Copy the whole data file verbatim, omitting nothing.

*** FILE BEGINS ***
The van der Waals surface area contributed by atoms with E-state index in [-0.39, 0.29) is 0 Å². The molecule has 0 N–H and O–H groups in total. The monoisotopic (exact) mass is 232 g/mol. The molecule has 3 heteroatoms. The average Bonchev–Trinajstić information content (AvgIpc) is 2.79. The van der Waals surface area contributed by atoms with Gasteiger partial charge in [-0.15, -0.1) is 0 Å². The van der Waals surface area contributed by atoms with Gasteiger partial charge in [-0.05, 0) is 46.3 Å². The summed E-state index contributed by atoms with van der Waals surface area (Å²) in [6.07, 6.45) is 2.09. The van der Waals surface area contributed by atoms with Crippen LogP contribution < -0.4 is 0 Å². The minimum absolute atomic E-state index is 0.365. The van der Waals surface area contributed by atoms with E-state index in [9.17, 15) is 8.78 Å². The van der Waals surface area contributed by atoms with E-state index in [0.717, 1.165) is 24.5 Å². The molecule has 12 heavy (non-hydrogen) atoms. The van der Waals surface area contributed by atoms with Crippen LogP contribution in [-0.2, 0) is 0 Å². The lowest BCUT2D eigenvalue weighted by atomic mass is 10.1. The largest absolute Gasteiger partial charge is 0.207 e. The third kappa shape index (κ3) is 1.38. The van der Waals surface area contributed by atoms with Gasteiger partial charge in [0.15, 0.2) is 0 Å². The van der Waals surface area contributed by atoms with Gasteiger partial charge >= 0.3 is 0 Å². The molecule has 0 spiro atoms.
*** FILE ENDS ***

The van der Waals surface area contributed by atoms with E-state index in [-0.39, 0.29) is 0 Å². The molecule has 0 N–H and O–H groups in total. The monoisotopic (exact) mass is 232 g/mol. The molecule has 3 heteroatoms. The average Bonchev–Trinajstić information content (AvgIpc) is 2.79. The van der Waals surface area contributed by atoms with Gasteiger partial charge in [-0.15, -0.1) is 0 Å². The van der Waals surface area contributed by atoms with Gasteiger partial charge in [-0.05, 0) is 46.3 Å². The summed E-state index contributed by atoms with van der Waals surface area (Å²) in [6.07, 6.45) is 2.09. The van der Waals surface area contributed by atoms with Crippen LogP contribution < -0.4 is 0 Å². The minimum absolute atomic E-state index is 0.365. The van der Waals surface area contributed by atoms with E-state index in [9.17, 15) is 8.78 Å². The van der Waals surface area contributed by atoms with E-state index in [0.717, 1.165) is 24.5 Å². The molecule has 12 heavy (non-hydrogen) atoms. The van der Waals surface area contributed by atoms with Crippen LogP contribution in [-0.2, 0) is 0 Å². The lowest BCUT2D eigenvalue weighted by atomic mass is 10.1. The largest absolute Gasteiger partial charge is 0.207 e. The third kappa shape index (κ3) is 1.38. The van der Waals surface area contributed by atoms with Gasteiger partial charge in [0.15, 0.2) is 0 Å². The van der Waals surface area contributed by atoms with Gasteiger partial charge >= 0.3 is 0 Å². The molecule has 0 spiro atoms.